One of the last grocery aisles near the far side of the store. Also running in the grocery aisles is a small dairy selection, packaged meats, and frozen foods.
Refrigerated goods in one of the last grocery aisles. Unfortunately, I have no idea what anything is here! Except the milk and eggs, of course.
These refrigerator cases appear to be much older than the store itself is. It's possible, in my opinion, they came from the Pathmark across the mall, although I don't know if Pathmark ever used this type of fixture. Any input?
Frozen foods aisle looking back towards the butcher counter. These cases also look fairly old, although I believe the dairy/refrigerator cases are older.
Large nonfoods section in the front of the store. You can see where one of the expansions begins, where the ceiling changes height to the right.
Butcher and seafood counter on the back wall. Although I'm not a health inspector, these sections didn't seem nearly as clean as the fish and meat departments at a Food Bazaar, SFFW, or Hmart. There was also a stronger smell, which there really shouldn't be.
However, there is a larger selection of live seafood than those stores offer.
These crabs better be really fresh. They're sitting in a cardboard box with no refrigeration at all and no ice. That's fine, as long as they're not sitting there for a long time. If they are very fresh, this is the best way to buy shellfish!
Looking back towards the grocery aisles. The front wall is to the right above. More cases that look older than the store itself, and the red and blue trim on this case suggests Pathmark to me (but again, I have no idea). I believe the man in the gray sweatshirt facing away from me to the right is a manager. Whoever he is, he managed to give me multiple dirty looks but did not approach me about taking pictures. It's possible he speaks little English.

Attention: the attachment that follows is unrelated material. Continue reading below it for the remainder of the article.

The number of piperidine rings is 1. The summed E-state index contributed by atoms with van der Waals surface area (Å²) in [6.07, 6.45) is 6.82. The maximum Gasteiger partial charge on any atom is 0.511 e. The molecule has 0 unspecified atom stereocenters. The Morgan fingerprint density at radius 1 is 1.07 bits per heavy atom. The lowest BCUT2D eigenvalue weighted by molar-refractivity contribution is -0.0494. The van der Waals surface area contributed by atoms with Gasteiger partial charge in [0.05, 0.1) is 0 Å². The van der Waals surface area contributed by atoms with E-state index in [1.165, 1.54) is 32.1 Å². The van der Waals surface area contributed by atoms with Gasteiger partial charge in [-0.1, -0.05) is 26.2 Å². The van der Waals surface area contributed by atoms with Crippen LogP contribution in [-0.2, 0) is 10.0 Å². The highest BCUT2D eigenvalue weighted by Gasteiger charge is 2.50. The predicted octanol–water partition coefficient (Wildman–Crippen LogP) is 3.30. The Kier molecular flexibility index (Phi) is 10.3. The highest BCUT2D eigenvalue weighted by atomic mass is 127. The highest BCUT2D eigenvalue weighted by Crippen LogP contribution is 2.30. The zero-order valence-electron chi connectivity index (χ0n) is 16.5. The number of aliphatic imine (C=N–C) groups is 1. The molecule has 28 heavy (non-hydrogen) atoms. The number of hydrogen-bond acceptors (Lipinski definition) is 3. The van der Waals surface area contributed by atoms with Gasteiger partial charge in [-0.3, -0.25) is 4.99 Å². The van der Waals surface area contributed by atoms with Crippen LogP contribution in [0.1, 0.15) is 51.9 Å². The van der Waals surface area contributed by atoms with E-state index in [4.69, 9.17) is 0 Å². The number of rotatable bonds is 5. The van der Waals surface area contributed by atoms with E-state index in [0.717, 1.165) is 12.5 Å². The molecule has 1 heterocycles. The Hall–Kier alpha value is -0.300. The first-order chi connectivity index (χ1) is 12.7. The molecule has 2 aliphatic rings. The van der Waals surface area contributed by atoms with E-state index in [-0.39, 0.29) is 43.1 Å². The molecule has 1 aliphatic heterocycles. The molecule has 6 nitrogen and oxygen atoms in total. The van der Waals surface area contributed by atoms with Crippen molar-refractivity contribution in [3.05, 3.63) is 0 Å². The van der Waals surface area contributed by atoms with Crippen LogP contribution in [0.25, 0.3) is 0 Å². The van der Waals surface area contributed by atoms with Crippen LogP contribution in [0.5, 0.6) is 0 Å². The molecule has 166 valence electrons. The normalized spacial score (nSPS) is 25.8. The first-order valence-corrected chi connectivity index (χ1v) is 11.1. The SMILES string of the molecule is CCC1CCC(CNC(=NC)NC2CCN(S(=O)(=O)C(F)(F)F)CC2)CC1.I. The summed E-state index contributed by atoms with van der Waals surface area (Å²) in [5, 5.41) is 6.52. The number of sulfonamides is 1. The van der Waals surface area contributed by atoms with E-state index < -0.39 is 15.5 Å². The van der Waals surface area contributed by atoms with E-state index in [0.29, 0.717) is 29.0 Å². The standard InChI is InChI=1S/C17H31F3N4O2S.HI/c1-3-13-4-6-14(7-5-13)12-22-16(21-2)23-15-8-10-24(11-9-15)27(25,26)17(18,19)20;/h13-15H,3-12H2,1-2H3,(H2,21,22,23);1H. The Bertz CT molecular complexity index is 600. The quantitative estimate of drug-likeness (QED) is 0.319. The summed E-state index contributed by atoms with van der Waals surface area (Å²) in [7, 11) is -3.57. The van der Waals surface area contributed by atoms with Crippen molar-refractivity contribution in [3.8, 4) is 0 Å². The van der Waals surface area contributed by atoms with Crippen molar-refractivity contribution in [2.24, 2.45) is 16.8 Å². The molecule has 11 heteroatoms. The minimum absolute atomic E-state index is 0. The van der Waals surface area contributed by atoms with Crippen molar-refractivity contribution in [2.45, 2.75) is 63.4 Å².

Looking over into the produce department, which looks pretty good from a distance. $3.49 for a single Asian pear, though? How about a three-pack at Food Bazaar for $5.99?
I don't know, there's just something about paying $14.99 for a watermelon that turns me off.
The greens (shown here on the side wall) did look great, but were again expensive (kale, for instance, is $1.99/lb, which is on par with ShopRite and $0.50/lb lower than ACME, but Food Bazaar is usually $1.29/lb and SuperFresh Food World is often $0.79/lb). Also, check out those Fine Fare price signs!
Some more exotic produce towards the front of the store.
Looking back towards grocery aisles. The strange floor patterns are, again, the result of multiple expansions.
On the other hand, $1.99 for asparagus is really good!
The pictures along the walls are a nice touch, although the area is still pretty dingy.
Here we can see from the produce department along the front wall back over to the nonfoods section.
More Fine Fare sale signs in this case along the front wall!
Looking back from produce ($1.49 for a rock-hard mango? No thanks, I'll take the 5/$5 perfectly ripe mangos at Food Bazaar. Also, those romaine packages should be refrigerated) to seafood along the back wall.
Continuing back along the front wall from nonfoods past customer service, visible straight ahead.
Here's a closeup of the customer service counter, and a little view into the manager's office which happened to be empty when I walked by.
A look across the front-end back towards the bakery/food court area.
So I'm not sure what conclusions do draw from Kam Man. Sure, it fills a need because it's the only major Asian market in the area, but I don't think it's a particularly great store -- I just think it doesn't have any competition. Has anyone else been here? What do you think?

Kam Man Market

200 NJ-10, East Hanover, NJ (note: Pathmark was at 240 NJ-10)
Open Daily 9:45AM-7:45PM
(973) 503-1770
My Rating: